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World Gastroenterology Organisation (WGO). WGO Practice Guidelines: Constipação: uma perspectiva mundial. 2010. Disponível em: <http://www.worldgastroenterology.org/UserFiles/file/guidelines/constipation-portuguese-2010.pdf>. Acesso em: 30 jan. 2017.

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Article

Development of a Green Banana-based Food and the Effects of Its Consumption on the Intestinal Transit of Hemodialysis Patients

1Internal Medicine Department, Ribeirão Preto Medical School, University of São Paulo. Ribeirão Preto (14404-600), Brazil

2Basic Pathology Department, Federal University of Paraná. Paraná (81531990), Brazil


Journal of Food and Nutrition Research. 2018, Vol. 6 No. 5, 341-345
DOI: 10.12691/jfnr-6-5-10
Copyright © 2018 Science and Education Publishing

Cite this paper:
Fabíola Pansani Maniglia, Davi Casale Aragon, Lia Sumie Nakao, Carla Juliana Ribeiro Dolenga, José Abrão Cardeal da Costa. Development of a Green Banana-based Food and the Effects of Its Consumption on the Intestinal Transit of Hemodialysis Patients. Journal of Food and Nutrition Research. 2018; 6(5):341-345. doi: 10.12691/jfnr-6-5-10.

Correspondence to: Fabíola  Pansani Maniglia, Internal Medicine Department, Ribeirão Preto Medical School, University of São Paulo. Ribeirão Preto (14404-600), Brazil. Email: fa_nutricao@hotmail.com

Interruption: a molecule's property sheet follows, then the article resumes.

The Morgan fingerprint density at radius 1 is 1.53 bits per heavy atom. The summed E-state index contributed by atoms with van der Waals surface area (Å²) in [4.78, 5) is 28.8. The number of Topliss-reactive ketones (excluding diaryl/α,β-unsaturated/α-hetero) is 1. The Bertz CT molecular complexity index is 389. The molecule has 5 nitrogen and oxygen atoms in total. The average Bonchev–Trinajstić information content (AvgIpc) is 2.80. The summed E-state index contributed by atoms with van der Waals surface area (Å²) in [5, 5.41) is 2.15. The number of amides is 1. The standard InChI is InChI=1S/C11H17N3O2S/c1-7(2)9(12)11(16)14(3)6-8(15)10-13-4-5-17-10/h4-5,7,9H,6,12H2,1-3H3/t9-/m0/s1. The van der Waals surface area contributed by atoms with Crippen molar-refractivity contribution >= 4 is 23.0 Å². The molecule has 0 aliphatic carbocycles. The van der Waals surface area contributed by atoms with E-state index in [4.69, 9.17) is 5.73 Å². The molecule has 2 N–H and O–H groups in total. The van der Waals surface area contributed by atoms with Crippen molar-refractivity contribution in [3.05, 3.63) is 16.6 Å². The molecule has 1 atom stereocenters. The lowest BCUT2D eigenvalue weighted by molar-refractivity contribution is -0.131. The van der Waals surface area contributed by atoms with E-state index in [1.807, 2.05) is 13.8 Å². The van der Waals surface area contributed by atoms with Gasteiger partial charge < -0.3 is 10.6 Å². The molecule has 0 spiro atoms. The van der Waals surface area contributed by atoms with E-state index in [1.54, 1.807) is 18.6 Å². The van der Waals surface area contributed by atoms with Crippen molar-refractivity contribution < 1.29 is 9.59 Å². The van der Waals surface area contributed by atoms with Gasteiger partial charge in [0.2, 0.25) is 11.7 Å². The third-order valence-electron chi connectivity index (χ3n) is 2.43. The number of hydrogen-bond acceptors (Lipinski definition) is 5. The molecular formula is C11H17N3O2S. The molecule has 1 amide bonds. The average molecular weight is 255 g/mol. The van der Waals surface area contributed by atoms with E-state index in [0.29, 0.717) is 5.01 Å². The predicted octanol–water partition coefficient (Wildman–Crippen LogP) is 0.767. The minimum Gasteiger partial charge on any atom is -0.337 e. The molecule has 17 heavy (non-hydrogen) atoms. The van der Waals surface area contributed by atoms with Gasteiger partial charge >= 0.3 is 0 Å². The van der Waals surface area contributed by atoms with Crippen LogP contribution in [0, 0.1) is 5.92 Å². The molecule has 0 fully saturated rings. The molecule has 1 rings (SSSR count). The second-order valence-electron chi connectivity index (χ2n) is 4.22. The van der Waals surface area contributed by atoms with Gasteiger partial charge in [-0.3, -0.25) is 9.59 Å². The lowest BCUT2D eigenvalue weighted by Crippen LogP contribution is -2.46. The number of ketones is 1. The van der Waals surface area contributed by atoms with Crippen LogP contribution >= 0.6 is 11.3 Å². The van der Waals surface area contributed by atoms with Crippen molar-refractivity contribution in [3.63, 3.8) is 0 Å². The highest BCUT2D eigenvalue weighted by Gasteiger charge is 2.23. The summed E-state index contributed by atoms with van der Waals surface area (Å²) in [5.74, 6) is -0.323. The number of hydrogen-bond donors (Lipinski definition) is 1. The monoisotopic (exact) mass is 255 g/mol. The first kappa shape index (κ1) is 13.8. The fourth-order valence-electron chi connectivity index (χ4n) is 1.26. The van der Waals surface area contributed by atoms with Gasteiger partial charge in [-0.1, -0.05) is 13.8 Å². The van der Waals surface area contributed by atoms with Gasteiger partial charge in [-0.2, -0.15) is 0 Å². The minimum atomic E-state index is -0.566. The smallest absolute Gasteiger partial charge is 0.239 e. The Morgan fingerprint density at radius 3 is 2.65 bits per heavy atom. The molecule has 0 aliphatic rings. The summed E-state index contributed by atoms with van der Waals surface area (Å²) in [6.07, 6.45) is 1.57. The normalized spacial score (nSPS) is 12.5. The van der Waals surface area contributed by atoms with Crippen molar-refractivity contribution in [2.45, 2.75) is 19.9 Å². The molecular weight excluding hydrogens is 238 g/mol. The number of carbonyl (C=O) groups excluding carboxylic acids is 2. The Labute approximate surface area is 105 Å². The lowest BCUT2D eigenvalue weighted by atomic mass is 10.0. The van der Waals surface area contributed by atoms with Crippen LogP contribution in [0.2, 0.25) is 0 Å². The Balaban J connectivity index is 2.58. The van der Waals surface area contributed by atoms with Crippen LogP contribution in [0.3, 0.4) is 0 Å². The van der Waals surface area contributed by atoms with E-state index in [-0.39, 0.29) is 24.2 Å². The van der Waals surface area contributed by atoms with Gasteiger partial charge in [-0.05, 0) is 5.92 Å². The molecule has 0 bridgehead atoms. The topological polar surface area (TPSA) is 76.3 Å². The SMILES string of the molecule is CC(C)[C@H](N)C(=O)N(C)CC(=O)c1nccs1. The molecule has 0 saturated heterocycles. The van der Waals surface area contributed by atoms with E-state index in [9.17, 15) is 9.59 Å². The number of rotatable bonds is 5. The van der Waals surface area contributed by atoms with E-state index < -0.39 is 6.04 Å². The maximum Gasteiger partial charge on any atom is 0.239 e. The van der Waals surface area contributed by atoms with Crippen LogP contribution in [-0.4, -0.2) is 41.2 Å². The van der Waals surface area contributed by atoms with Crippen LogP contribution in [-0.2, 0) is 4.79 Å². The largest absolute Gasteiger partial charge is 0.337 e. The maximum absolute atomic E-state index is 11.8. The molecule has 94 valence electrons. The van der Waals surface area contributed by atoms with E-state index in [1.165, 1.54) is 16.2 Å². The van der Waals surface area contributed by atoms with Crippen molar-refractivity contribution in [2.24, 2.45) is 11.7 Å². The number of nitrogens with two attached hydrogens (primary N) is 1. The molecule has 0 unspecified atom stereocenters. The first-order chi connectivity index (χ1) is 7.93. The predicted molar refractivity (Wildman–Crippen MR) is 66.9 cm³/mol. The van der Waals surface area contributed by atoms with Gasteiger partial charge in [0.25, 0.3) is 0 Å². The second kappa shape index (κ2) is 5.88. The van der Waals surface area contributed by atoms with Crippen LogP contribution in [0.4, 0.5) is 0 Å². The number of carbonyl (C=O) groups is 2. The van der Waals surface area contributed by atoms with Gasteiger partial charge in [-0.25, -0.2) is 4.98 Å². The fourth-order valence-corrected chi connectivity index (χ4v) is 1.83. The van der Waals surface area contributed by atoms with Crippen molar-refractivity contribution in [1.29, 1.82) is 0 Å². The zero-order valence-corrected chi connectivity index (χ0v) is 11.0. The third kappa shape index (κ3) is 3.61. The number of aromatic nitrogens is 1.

Abstract

Introduction: Hemodialysis patients are generally subjected to water and food restrictions imposed by treatment, which hamper intestinal transit. The aim of the present study was to develop a green banana food and evaluate its effects on the intestinal functioning of these individuals. Methods: Fifty-three hemodialysis patients were randomized into two groups: those who consumed 50.0 g of green banana cake, and the placebo group, whose recipe was prepared using ripe bananas. Before and after a two-month cake consumption period, the intestinal function was evaluated according to Rome III Criteria and the Bristol Stool Form Scale. A dietary habit assessment was also conducted to estimate fiber intake. Results: After the intervention, the constipation percentages decreased from 23.1% to 5.1% in the green banana group and from 15.4% to 7.7% in the placebo group. Improvements in stool consistency were especially noteworthy in the green banana group. The participants' fiber intake did not undergo significant changes during the study. Conclusions: The study sample showed a high prevalence of intestinal constipation. It was not possible to claim that the green banana was exclusively able to improve intestinal transit. It is believed that higher amounts of resistant starch may lead to statistically significant differences in the results.

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